Is there a risk that a patient-centered radiology approach will compromise the objectivity long deemed essential to providing effective care? Not necessarily. While there can be some additional emotional burden for the radiology team, a survey4 conducted at New York-Presbyterian Hospital/Weill Cornell Medical College in New York City revealed that moving toward patient-centric care may satisfy concerns of the next generation of radiologists, drawing more bright young minds to the field. In the study, Elizabeth Kagan Arleo, MD, found that “Students are concerned that radiologists don’t spend time with patients.”
Merging an elevated doctor-patient relationship with efficient utilization of diagnostic technologies, healthcare integration, hospital stays, and prescriptions reduce healthcare costs5 for patients and enhance viability for healthcare organizations.
Increasing the visibility of radiology as an essential component of diagnostics, and thus emphasizing the value it brings to costs and outcomes, can have far-reaching implications in securing funding and research, as well as improving job satisfaction.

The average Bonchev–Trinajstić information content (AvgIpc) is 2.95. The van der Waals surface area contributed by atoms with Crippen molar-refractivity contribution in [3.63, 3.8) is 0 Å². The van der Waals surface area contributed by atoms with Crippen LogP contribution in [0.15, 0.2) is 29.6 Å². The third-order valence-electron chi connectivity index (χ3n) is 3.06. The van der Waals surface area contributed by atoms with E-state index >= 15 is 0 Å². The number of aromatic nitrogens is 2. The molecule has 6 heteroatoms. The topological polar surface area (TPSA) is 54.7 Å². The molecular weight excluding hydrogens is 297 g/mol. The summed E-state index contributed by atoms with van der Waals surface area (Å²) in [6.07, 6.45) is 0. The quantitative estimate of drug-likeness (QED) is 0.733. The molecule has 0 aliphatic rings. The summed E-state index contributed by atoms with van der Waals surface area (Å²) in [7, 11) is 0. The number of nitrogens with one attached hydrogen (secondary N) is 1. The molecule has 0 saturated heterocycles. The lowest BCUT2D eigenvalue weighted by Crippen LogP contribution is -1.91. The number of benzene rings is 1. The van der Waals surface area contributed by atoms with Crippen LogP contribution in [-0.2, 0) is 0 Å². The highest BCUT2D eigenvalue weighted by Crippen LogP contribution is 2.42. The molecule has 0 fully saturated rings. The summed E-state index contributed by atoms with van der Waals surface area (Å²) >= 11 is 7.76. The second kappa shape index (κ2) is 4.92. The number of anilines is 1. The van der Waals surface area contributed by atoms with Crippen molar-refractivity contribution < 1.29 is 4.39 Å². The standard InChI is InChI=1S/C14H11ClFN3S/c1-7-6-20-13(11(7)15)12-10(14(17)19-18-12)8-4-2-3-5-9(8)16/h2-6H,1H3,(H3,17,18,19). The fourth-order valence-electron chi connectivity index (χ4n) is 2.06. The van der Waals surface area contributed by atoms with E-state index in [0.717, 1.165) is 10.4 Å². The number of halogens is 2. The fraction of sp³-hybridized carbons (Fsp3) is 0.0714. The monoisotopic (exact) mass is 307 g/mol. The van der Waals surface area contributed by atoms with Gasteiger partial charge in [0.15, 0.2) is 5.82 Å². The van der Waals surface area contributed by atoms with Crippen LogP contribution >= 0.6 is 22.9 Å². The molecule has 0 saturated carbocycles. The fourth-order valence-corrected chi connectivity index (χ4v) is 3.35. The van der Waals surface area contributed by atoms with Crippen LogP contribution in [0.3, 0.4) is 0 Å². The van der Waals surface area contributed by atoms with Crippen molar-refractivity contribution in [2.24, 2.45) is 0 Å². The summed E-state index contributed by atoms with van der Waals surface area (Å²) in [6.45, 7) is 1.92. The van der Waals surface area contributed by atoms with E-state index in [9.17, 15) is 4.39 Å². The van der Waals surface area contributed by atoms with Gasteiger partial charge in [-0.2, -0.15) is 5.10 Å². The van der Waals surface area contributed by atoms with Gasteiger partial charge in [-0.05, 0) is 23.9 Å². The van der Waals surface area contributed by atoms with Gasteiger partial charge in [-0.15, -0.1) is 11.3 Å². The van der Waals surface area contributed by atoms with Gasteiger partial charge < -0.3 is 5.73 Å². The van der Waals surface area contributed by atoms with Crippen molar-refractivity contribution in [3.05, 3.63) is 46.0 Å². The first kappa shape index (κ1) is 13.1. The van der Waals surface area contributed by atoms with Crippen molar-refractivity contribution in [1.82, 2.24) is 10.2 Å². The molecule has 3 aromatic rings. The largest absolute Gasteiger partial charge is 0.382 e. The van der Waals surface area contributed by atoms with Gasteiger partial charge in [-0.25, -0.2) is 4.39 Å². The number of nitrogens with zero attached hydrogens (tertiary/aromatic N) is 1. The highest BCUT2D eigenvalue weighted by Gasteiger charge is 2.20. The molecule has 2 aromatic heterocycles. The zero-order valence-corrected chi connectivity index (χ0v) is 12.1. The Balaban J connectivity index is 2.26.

Radiologists are busy. In a survey6 of 694 Radiological Society of North America (RSNA) members, 73 percent of participants said time and workload frequently prevented direct communication with patients. The patient-centric approach, with its increased mandate for radiologist-patient interaction, could drive technologist support in the clinical realm – easier to use technologies, standardized protocols, automated applications, seamlessly integrated systems, and other efficiencies that allot more time to play an active role in patient care.
- A Theory of Germs. National Academy of Sciences. https://www.ncbi.nlm.nih.gov/books/NBK24649/ June 13, 2019.
- Health is a fundamental human right. World Health Organization. https://www.who.int/mediacentre/news/statements/fundamental-human-right/en/ June 23, 2019.
- Principles of Persuasion. Influence at Work. https://www.influenceatwork.com/principles-of-persuasion/ June 13, 2019.
- Medical students on why they are (and are not) choosing radiology. Radiology Business. https://www.radiologybusiness.com/topics/care-delivery/medical-students-why-they-are-and-are-not-choosing-radiology June 13, 2019.
- Increasing Cost Efficiency in Health Care without Sacrificing the Human Touch. AMA Journal of Ethics. https://journalofethics.ama-assn.org/article/increasing-cost-efficiency-health-care-without-sacrificing-human-touch/2015-11 June 13, 2019.
- Back to Basics in Patient-Centered Care in Radiology. Imaging Technology News. https://www.itnonline.com/article/back-basics-patient-centered-care-radiology June 13, 2019.